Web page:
by Andy Scott, Activation Therapist/Physiotherapist
This technique uses a series of massage points to improve the neural drive of muscles, re-balancing the efficiency of our movement and breathing patterns. These patterns have often become compensatory or dysfunctional due to postural habits, stress and injury.
In search of ‘whole body’ approaches for my work, I trained with Douglas Heel, a South African physio and coach who had adapted elements of Chapman’s Reflexes with his own philosophies on movement, psychology and neuro-anatomy. It is founded on the concept of support coming from the deep core, particularly the psoas ( connecting the spine to the hip ) and the diaphragm. When this is in place, supported by good breathing patterns and positive headspace, our bodies are free to be their efficient and playful best.
In the pursuit of ‘getting the job done,’ we sometimes learn to use sub-optimal patterns which can lead to defensive movement and structures becoming overloaded. As creatures of habit, we often continue regardless until the wheels start to fall off!!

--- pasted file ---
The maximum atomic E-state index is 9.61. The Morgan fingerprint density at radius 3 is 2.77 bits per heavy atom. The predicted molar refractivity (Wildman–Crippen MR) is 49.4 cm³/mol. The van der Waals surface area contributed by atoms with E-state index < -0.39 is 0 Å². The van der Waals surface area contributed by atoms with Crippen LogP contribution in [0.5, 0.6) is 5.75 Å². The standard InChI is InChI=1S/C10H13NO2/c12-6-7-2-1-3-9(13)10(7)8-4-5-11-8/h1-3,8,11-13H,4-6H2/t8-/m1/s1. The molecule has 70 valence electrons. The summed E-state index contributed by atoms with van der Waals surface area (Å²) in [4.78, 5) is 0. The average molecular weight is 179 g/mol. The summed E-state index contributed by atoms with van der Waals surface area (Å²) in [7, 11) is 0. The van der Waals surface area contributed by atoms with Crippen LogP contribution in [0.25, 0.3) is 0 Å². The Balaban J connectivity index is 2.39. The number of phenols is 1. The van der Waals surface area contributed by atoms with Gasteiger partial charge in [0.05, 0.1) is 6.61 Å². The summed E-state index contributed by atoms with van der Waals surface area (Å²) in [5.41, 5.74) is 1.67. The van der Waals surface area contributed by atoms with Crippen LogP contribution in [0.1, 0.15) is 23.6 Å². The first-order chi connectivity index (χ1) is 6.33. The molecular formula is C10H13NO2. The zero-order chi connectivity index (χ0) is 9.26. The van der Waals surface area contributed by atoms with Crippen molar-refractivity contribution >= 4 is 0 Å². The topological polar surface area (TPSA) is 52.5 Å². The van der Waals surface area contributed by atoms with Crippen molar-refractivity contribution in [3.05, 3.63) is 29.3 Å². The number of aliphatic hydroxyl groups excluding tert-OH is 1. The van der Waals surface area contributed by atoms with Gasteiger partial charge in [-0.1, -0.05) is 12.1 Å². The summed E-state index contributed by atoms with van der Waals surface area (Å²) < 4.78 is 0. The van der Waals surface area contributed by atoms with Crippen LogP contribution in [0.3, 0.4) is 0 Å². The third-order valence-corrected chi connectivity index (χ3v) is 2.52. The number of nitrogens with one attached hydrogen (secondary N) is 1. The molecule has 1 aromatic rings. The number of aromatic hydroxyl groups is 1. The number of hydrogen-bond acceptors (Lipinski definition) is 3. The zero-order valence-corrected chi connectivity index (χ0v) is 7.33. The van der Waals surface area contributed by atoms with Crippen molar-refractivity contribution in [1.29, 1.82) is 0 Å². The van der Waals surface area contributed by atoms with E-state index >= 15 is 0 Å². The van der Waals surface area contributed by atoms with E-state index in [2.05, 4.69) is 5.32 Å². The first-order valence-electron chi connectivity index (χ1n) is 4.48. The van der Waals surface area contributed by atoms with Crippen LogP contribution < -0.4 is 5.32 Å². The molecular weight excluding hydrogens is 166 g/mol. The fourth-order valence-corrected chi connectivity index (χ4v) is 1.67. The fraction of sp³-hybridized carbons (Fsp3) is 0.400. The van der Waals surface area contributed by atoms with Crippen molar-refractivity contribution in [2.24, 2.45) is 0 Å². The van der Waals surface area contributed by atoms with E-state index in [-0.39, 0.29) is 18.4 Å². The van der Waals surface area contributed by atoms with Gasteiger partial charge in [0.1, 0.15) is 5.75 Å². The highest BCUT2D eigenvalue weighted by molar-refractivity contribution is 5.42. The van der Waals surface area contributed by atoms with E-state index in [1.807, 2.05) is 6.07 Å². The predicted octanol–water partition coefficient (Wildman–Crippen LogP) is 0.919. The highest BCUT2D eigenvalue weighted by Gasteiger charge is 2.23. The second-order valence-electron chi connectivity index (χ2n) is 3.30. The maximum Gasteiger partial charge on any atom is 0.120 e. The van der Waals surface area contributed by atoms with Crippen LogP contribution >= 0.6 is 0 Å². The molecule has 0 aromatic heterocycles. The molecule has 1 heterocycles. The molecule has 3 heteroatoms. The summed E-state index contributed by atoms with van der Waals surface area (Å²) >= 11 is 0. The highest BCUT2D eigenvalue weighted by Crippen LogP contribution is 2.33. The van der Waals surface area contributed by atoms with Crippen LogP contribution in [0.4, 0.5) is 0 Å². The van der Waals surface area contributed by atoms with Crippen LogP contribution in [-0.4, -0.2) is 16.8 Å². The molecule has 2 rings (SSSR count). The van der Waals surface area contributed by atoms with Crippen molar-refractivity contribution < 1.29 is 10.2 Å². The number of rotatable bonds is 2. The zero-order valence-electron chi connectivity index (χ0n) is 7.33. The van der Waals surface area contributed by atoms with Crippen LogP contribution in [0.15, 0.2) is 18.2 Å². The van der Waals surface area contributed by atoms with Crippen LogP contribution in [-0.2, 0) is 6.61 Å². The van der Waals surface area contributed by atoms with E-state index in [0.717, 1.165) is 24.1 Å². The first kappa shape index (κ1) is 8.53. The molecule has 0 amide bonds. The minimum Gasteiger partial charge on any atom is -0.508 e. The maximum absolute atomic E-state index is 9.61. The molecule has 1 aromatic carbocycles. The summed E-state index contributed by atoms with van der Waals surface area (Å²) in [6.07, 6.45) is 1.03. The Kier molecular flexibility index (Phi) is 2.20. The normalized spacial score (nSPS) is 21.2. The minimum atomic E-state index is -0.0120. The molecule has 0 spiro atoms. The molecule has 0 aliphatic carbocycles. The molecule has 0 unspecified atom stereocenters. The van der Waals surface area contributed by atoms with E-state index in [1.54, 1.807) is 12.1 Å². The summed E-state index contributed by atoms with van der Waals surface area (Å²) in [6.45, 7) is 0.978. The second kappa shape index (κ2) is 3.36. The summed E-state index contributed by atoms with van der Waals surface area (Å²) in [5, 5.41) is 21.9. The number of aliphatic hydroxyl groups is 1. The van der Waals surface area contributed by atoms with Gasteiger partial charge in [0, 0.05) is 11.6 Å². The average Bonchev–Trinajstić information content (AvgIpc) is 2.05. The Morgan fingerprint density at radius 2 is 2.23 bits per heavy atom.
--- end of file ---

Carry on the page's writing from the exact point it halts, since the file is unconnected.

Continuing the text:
Having used this approach for 8 years now, both personally and with hundreds of clients, I see it as one of the most prized items in my physiotherapy toolbox. I have found it amazing for my own climbing, and invaluable for dealing with injury. Fast, measurable changes with clients have made me trust this technique across a wide range of conditions, ages and body-types.
Hands on therapy begins with assessing what patterns people are running and what changes could bring more balance and efficiency. I use activation points to start this process, working through the system to restore better function. I’m also passionate about teaching people how to massage the points themselves. This becomes real empowerment, they can then activate themselves as part of a daily routine, as warm-ups prior to sport, or before a challenging day at work.
What pattern do you run? Try adding activation to your movement habits – time for a change…